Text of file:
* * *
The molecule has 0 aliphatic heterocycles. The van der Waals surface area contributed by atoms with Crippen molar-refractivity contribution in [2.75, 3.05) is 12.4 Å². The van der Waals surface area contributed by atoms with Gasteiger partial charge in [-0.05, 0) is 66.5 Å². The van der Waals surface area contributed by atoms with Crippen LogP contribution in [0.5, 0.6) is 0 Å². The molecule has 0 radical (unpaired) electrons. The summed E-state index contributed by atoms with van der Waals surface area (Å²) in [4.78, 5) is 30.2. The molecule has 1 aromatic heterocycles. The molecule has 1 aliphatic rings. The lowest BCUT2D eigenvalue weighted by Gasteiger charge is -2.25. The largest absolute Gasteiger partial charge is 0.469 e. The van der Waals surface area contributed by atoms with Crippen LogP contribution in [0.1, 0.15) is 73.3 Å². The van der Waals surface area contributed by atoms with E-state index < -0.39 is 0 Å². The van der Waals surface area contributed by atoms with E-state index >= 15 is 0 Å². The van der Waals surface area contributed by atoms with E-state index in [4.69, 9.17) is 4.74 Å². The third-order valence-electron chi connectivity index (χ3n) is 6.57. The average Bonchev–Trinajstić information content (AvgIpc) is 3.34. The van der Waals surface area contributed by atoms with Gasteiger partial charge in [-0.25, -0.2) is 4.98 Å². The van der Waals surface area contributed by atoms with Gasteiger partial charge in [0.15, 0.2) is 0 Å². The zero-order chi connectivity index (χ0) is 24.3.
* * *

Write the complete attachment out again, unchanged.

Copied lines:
The molecule has 0 aliphatic heterocycles. The van der Waals surface area contributed by atoms with Crippen molar-refractivity contribution in [2.75, 3.05) is 12.4 Å². The van der Waals surface area contributed by atoms with Gasteiger partial charge in [-0.05, 0) is 66.5 Å². The van der Waals surface area contributed by atoms with Crippen LogP contribution in [0.5, 0.6) is 0 Å². The molecule has 0 radical (unpaired) electrons. The summed E-state index contributed by atoms with van der Waals surface area (Å²) in [4.78, 5) is 30.2. The molecule has 1 aromatic heterocycles. The molecule has 1 aliphatic rings. The lowest BCUT2D eigenvalue weighted by Gasteiger charge is -2.25. The largest absolute Gasteiger partial charge is 0.469 e. The van der Waals surface area contributed by atoms with Crippen LogP contribution in [0.1, 0.15) is 73.3 Å². The van der Waals surface area contributed by atoms with E-state index < -0.39 is 0 Å². The van der Waals surface area contributed by atoms with E-state index >= 15 is 0 Å². The van der Waals surface area contributed by atoms with E-state index in [4.69, 9.17) is 4.74 Å². The third-order valence-electron chi connectivity index (χ3n) is 6.57. The average Bonchev–Trinajstić information content (AvgIpc) is 3.34. The van der Waals surface area contributed by atoms with Gasteiger partial charge in [-0.25, -0.2) is 4.98 Å². The van der Waals surface area contributed by atoms with Gasteiger partial charge in [0.15, 0.2) is 0 Å². The zero-order chi connectivity index (χ0) is 24.3.